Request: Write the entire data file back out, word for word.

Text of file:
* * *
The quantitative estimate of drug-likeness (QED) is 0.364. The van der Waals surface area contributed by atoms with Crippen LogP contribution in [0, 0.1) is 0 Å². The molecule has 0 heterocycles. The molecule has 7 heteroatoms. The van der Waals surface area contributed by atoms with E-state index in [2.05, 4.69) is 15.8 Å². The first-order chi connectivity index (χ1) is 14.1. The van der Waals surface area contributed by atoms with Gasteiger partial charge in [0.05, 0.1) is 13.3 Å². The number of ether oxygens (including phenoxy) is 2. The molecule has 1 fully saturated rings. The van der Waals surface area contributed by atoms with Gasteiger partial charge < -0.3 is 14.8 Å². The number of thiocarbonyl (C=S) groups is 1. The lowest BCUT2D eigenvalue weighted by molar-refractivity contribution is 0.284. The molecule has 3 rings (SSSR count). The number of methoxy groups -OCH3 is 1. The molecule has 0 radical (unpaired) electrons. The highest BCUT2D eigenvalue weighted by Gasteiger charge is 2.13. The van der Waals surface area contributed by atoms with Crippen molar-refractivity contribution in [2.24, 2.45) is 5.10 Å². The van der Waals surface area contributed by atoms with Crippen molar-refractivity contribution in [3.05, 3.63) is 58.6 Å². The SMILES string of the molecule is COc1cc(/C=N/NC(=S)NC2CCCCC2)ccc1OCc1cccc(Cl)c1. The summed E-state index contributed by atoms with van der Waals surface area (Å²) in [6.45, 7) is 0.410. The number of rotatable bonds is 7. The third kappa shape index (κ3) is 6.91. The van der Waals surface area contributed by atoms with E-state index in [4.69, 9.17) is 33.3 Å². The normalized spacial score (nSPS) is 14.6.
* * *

The quantitative estimate of drug-likeness (QED) is 0.364. The van der Waals surface area contributed by atoms with Crippen LogP contribution in [0, 0.1) is 0 Å². The molecule has 0 heterocycles. The molecule has 7 heteroatoms. The van der Waals surface area contributed by atoms with E-state index in [2.05, 4.69) is 15.8 Å². The first-order chi connectivity index (χ1) is 14.1. The van der Waals surface area contributed by atoms with Gasteiger partial charge in [0.05, 0.1) is 13.3 Å². The number of ether oxygens (including phenoxy) is 2. The molecule has 1 fully saturated rings. The van der Waals surface area contributed by atoms with Gasteiger partial charge < -0.3 is 14.8 Å². The number of thiocarbonyl (C=S) groups is 1. The lowest BCUT2D eigenvalue weighted by molar-refractivity contribution is 0.284. The molecule has 3 rings (SSSR count). The number of methoxy groups -OCH3 is 1. The molecule has 0 radical (unpaired) electrons. The highest BCUT2D eigenvalue weighted by Gasteiger charge is 2.13. The van der Waals surface area contributed by atoms with Crippen molar-refractivity contribution in [2.24, 2.45) is 5.10 Å². The van der Waals surface area contributed by atoms with Crippen molar-refractivity contribution in [3.05, 3.63) is 58.6 Å². The SMILES string of the molecule is COc1cc(/C=N/NC(=S)NC2CCCCC2)ccc1OCc1cccc(Cl)c1. The summed E-state index contributed by atoms with van der Waals surface area (Å²) in [6.45, 7) is 0.410. The number of rotatable bonds is 7. The third kappa shape index (κ3) is 6.91. The van der Waals surface area contributed by atoms with E-state index in [4.69, 9.17) is 33.3 Å². The normalized spacial score (nSPS) is 14.6.